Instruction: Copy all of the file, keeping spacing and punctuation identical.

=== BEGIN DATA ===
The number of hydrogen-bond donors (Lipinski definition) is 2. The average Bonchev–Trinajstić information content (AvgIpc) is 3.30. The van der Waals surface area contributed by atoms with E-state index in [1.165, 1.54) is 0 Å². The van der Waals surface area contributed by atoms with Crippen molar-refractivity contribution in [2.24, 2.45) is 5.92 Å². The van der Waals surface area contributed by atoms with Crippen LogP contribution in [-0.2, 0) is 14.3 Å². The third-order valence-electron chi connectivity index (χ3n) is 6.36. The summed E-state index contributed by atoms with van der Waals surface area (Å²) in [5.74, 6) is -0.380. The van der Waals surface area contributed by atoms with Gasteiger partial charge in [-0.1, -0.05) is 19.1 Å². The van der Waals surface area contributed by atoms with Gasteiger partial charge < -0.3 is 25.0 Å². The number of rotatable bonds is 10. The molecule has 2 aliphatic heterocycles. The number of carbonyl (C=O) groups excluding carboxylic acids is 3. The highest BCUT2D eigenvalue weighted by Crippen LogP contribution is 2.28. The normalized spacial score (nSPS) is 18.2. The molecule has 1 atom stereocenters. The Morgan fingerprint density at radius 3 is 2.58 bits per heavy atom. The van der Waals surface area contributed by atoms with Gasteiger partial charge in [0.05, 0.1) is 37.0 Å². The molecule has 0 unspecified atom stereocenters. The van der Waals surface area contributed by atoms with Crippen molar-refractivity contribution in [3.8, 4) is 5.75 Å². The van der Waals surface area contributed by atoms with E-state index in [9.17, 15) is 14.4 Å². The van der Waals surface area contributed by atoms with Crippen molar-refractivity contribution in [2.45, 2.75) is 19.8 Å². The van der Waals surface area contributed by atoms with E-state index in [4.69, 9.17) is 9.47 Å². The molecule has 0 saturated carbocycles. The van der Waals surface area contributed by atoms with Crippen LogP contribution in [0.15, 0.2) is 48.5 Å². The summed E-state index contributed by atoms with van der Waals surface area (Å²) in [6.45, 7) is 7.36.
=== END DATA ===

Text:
The number of hydrogen-bond donors (Lipinski definition) is 2. The average Bonchev–Trinajstić information content (AvgIpc) is 3.30. The van der Waals surface area contributed by atoms with E-state index in [1.165, 1.54) is 0 Å². The van der Waals surface area contributed by atoms with Crippen molar-refractivity contribution in [2.24, 2.45) is 5.92 Å². The van der Waals surface area contributed by atoms with Crippen LogP contribution in [-0.2, 0) is 14.3 Å². The third-order valence-electron chi connectivity index (χ3n) is 6.36. The summed E-state index contributed by atoms with van der Waals surface area (Å²) in [5.74, 6) is -0.380. The van der Waals surface area contributed by atoms with Gasteiger partial charge in [-0.1, -0.05) is 19.1 Å². The van der Waals surface area contributed by atoms with Gasteiger partial charge < -0.3 is 25.0 Å². The number of rotatable bonds is 10. The molecule has 2 aliphatic heterocycles. The number of carbonyl (C=O) groups excluding carboxylic acids is 3. The highest BCUT2D eigenvalue weighted by Crippen LogP contribution is 2.28. The normalized spacial score (nSPS) is 18.2. The molecule has 1 atom stereocenters. The Morgan fingerprint density at radius 3 is 2.58 bits per heavy atom. The van der Waals surface area contributed by atoms with Gasteiger partial charge in [0.05, 0.1) is 37.0 Å². The molecule has 0 unspecified atom stereocenters. The van der Waals surface area contributed by atoms with Crippen molar-refractivity contribution in [3.8, 4) is 5.75 Å². The van der Waals surface area contributed by atoms with E-state index in [9.17, 15) is 14.4 Å². The van der Waals surface area contributed by atoms with Crippen molar-refractivity contribution in [2.45, 2.75) is 19.8 Å². The van der Waals surface area contributed by atoms with E-state index in [4.69, 9.17) is 9.47 Å². The molecule has 0 saturated carbocycles. The van der Waals surface area contributed by atoms with Crippen LogP contribution in [0.15, 0.2) is 48.5 Å². The summed E-state index contributed by atoms with van der Waals surface area (Å²) in [6.45, 7) is 7.36.